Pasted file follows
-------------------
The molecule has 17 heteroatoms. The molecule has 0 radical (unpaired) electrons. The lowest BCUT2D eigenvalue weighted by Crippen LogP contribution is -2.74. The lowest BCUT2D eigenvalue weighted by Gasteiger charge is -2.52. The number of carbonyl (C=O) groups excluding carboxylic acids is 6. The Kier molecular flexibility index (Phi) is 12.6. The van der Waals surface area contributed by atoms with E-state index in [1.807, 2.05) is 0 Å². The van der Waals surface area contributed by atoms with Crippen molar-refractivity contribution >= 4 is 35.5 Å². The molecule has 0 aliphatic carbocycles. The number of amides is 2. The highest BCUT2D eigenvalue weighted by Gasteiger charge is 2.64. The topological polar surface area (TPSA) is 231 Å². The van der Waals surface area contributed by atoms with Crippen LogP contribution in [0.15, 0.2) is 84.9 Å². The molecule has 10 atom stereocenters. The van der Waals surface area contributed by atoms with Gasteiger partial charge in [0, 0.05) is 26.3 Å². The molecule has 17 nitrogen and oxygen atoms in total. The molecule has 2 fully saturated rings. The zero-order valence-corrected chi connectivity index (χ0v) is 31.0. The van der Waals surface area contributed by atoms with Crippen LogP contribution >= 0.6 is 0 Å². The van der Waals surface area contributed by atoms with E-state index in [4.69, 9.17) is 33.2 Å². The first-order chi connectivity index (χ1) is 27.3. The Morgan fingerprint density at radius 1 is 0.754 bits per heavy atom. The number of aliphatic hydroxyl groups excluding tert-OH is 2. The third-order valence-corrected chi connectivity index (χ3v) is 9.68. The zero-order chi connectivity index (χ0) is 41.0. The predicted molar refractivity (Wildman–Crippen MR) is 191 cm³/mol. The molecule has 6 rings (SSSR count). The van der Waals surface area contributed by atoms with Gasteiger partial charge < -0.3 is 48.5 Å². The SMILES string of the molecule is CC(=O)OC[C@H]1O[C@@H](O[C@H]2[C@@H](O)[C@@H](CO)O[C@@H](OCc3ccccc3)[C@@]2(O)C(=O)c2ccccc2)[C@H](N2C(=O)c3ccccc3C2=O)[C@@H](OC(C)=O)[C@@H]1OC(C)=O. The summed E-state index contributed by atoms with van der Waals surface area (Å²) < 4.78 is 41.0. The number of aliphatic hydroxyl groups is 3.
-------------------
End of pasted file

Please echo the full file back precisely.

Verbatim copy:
The molecule has 17 heteroatoms. The molecule has 0 radical (unpaired) electrons. The lowest BCUT2D eigenvalue weighted by Crippen LogP contribution is -2.74. The lowest BCUT2D eigenvalue weighted by Gasteiger charge is -2.52. The number of carbonyl (C=O) groups excluding carboxylic acids is 6. The Kier molecular flexibility index (Phi) is 12.6. The van der Waals surface area contributed by atoms with E-state index in [1.807, 2.05) is 0 Å². The van der Waals surface area contributed by atoms with Crippen molar-refractivity contribution >= 4 is 35.5 Å². The molecule has 0 aliphatic carbocycles. The number of amides is 2. The highest BCUT2D eigenvalue weighted by Gasteiger charge is 2.64. The topological polar surface area (TPSA) is 231 Å². The van der Waals surface area contributed by atoms with Crippen LogP contribution in [0.15, 0.2) is 84.9 Å². The molecule has 10 atom stereocenters. The van der Waals surface area contributed by atoms with Gasteiger partial charge in [0, 0.05) is 26.3 Å². The molecule has 17 nitrogen and oxygen atoms in total. The molecule has 2 fully saturated rings. The zero-order valence-corrected chi connectivity index (χ0v) is 31.0. The van der Waals surface area contributed by atoms with Crippen LogP contribution >= 0.6 is 0 Å². The van der Waals surface area contributed by atoms with E-state index in [4.69, 9.17) is 33.2 Å². The first-order chi connectivity index (χ1) is 27.3. The Morgan fingerprint density at radius 1 is 0.754 bits per heavy atom. The number of aliphatic hydroxyl groups excluding tert-OH is 2. The third-order valence-corrected chi connectivity index (χ3v) is 9.68. The zero-order chi connectivity index (χ0) is 41.0. The predicted molar refractivity (Wildman–Crippen MR) is 191 cm³/mol. The molecule has 6 rings (SSSR count). The van der Waals surface area contributed by atoms with Gasteiger partial charge < -0.3 is 48.5 Å². The SMILES string of the molecule is CC(=O)OC[C@H]1O[C@@H](O[C@H]2[C@@H](O)[C@@H](CO)O[C@@H](OCc3ccccc3)[C@@]2(O)C(=O)c2ccccc2)[C@H](N2C(=O)c3ccccc3C2=O)[C@@H](OC(C)=O)[C@@H]1OC(C)=O. The summed E-state index contributed by atoms with van der Waals surface area (Å²) < 4.78 is 41.0. The number of aliphatic hydroxyl groups is 3.